There are already [plenty] [of] [good] [race] [reports] out there for the San Juan Solstice 50, and most of them do a better job at telling a story, summarizing the course, and providing pictures than I could ever do.
But I still wanted to write something about the experience because…. well, to be honest, it helps me to begin preparing for the next adventure. (Since I’m up to #24 on the Run Rabbit Run waitlist, I’m starting to think that might be next.)
So today, a few days after crossing the finish line, I’m left with a feeling of amazement at just how challenging the San Juan Solstice course is, and also how all that challenge happened over a straightforward and relatively natural 50 mile loop. I mean, I could cover a lot more vertical by running laps on any number of trails in the Flatirons (Fern Canyon, anyone?), but that’d just be chasing numbers, and wouldn’t involve an aesthetically pleasing loop among the peaks of Hinsdale County.
Some of the numbers on the San Juan Solstice 50:
- 12,500 feet of climbing, and 12,500 feet of descent.
- 24 miles of the course are above 11,000 feet of elevation, and approximately 13 miles of those are above 12,000 feet.
- There are three sustained climbing sections – two sections that each climb almost 4,000 feet in 6.5-ish miles, and a devious section that kicks off the final 10 miles of the course by climbing 1,700 feet in less than 2.5 miles.
Add in multiple creek and drainage crossings, wet snow fields, mandatory mud bogs, and pissed off mosquitoes (I’d never before experienced such loudly buzzing clouds of bloodsucking annoyance…), and some of us in the back of the pack are going to need several more hours to complete this course than most other fifties.
Every race has the potential to be a great learning experience, and this one certainly was for me:
- I spent an extra 6 to 8 minutes at each of my three drop bags, taking time to apply extra lube to my feet and change socks (I run exclusively in those goofy-looking toe socks, so changing them takes a bit more time.) As a result, I learned that blisters are not inevitable, even in wet conditions, if I’m willing to spend the time taking care of my feet.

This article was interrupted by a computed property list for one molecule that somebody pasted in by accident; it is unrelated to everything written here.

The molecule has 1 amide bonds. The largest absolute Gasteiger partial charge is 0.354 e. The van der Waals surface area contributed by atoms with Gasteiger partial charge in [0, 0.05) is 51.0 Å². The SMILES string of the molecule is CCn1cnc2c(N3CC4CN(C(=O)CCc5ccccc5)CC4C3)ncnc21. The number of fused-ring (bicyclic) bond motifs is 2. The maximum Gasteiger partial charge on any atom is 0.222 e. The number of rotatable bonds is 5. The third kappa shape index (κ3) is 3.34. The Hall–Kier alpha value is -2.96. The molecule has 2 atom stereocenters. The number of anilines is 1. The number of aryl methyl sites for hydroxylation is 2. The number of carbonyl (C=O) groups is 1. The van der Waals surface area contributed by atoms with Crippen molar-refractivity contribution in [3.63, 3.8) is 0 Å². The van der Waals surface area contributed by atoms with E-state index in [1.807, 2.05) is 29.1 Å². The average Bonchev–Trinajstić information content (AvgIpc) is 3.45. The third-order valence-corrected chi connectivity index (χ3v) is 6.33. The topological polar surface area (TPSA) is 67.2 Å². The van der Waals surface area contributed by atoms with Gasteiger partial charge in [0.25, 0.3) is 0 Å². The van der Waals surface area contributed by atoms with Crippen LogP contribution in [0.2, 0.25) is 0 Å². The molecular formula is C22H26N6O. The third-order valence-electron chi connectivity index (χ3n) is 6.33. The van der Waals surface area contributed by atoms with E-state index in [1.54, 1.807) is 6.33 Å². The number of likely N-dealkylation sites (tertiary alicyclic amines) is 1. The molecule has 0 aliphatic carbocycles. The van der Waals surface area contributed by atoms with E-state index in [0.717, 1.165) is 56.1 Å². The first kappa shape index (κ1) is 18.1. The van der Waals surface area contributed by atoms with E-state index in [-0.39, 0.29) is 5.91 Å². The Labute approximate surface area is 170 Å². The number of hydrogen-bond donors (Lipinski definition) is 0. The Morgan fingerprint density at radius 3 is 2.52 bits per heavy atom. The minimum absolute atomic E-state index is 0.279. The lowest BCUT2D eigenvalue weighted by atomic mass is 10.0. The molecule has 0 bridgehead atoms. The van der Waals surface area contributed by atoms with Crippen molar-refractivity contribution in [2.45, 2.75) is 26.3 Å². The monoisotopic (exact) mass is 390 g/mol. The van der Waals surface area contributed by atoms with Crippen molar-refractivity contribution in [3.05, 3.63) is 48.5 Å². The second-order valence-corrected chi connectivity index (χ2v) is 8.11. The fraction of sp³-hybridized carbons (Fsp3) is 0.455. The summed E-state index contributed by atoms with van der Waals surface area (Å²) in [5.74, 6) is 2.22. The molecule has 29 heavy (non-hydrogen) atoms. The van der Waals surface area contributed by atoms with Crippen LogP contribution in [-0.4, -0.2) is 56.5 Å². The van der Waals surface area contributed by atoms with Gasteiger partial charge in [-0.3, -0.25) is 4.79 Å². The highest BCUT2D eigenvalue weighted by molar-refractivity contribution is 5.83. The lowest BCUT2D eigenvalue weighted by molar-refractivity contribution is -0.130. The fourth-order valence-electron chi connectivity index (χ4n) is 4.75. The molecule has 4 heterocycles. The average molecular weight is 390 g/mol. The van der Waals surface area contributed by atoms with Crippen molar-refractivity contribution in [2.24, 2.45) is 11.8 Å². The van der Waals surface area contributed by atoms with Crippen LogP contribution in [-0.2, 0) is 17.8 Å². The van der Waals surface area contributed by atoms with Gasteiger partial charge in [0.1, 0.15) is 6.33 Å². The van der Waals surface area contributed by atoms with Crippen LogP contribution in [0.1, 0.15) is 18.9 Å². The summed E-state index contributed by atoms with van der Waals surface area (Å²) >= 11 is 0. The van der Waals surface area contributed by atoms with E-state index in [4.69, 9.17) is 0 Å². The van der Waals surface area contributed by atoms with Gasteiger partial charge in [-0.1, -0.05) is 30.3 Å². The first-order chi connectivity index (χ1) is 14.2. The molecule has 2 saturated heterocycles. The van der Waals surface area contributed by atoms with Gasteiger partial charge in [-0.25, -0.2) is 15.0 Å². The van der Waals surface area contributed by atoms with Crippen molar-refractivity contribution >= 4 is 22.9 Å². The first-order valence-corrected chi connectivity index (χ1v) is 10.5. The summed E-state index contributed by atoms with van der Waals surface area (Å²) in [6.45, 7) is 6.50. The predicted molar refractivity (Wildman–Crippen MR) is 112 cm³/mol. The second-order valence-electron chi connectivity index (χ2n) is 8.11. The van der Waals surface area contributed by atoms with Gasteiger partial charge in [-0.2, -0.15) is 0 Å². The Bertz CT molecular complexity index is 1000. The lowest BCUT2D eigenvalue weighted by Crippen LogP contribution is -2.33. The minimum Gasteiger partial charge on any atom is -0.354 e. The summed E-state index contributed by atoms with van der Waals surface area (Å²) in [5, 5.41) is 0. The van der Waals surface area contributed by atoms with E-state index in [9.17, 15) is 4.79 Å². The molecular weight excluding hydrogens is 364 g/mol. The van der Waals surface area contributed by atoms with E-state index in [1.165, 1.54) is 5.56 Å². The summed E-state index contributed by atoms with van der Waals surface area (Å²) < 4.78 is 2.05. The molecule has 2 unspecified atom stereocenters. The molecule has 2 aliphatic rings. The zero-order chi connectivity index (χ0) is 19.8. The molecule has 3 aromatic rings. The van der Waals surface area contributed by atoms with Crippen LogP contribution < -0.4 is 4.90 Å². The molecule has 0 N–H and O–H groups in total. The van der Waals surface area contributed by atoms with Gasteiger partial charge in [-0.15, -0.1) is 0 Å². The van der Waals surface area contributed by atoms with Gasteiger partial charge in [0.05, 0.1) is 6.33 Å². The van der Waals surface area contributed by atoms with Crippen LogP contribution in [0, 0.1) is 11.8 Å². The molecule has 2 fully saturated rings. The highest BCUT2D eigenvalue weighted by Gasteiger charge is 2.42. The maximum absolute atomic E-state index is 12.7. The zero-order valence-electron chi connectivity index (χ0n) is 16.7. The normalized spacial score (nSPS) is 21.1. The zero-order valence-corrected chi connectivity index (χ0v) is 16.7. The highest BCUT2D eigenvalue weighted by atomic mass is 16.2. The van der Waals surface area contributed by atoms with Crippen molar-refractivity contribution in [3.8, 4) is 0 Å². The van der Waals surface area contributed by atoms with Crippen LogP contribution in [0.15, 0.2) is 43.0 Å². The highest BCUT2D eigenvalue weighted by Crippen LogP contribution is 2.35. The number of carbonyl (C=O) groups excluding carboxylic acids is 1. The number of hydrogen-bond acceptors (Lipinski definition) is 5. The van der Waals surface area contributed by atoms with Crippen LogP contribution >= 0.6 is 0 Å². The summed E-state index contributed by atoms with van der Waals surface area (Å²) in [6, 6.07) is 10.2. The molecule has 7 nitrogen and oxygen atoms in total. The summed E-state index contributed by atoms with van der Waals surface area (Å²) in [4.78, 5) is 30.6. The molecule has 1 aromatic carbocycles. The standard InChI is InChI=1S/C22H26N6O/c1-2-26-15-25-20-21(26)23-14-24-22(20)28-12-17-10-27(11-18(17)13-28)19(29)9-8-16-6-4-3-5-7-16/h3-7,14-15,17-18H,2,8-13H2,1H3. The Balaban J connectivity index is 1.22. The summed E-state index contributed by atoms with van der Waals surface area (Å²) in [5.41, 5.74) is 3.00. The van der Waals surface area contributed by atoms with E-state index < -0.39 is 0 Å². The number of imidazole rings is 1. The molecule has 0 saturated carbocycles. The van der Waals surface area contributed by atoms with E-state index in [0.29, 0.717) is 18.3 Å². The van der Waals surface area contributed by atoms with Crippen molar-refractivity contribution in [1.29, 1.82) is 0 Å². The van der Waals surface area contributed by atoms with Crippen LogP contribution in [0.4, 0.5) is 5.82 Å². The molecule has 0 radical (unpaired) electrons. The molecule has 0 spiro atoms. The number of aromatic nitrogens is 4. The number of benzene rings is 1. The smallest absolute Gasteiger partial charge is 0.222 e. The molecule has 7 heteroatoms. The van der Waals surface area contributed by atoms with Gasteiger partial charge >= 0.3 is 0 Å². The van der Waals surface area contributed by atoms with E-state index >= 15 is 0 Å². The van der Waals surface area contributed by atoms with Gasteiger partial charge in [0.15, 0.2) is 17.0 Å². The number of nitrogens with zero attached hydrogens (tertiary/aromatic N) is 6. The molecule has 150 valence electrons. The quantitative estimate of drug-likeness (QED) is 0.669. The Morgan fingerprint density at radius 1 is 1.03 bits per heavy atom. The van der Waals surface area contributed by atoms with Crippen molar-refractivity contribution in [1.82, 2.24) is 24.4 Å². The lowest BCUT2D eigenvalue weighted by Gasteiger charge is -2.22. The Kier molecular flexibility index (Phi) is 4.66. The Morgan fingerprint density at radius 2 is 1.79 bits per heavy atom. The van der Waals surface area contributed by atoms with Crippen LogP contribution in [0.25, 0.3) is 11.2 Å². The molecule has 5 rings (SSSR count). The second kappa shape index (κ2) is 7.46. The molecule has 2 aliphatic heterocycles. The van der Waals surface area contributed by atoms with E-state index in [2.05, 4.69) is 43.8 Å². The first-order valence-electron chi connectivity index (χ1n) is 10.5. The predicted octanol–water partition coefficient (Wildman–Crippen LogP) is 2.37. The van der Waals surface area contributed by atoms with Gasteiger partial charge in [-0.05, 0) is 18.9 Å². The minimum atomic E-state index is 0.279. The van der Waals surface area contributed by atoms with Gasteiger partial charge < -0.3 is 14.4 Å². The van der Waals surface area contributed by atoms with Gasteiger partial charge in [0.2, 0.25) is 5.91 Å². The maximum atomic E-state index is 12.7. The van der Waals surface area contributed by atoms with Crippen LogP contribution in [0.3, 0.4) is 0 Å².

- I also learned that I don’t necessarily have to worry about switching to a fresh pair of shoes partway through a long race in order to keep my feet in good shape. I suspect the bigger issue for me is how much stress I’m actually putting on my body. My average pace over the SJS course was roughly 17:30 per mile, which doesn’t equate to a lot of force or pounding being directed through my feet with each step. So even though I was on the go for nearly 15 hours, I finished with a single pair of Montrail Rogue Racers, and didn’t feel particularly beat up. My feet felt more bruised after this year’s Collegiate Peaks 25 (which took less than 4.5 hours).
- Trekking Poles! I decided the day before the race that because I’d only done a few 1-2 hour training runs with poles, I’d go without. I think next time it might be worth experimenting with using them. I saw a lot more people using poles than I had expected.
- Finally, I was reminded that a particular finish time or Ultrasignup ranking and doesn’t always correlate to what I feel about the race in terms of whether it was a “good day” or not. I ran my slowest ever 50 mile run at the San Juan Solstice, and I can’t wait to do it again. And, quite frankly, I’m shocked that the wait list to get into this race isn’t longer!
There was one more interesting thing I don’t think I’ve ever noticed before, and I’m wondering if anyone else has had the same experience. A few times during the climbs up high, I found myself in a maxed-out breathing situation. Not hyperventilating, and not needing to stop to catch my breath, but often having to fully exhale or inhale with each individual step.
But despite the heavy breathing, it didn’t feel like I was working as hard as that respiration rate would suggest. And sure enough, when I took my pulse, it was about the same as what it is when I run at an easy to moderate pace.
So what’s that all about? I assumed that my heart rate and respiration rate would both increase significantly while running that high up, but my respiration seemed to be affected much more than my heart rate.
Has that happened to anyone else out there? Is it a cause for concern? Is it something that can be improved through better pacing on the course?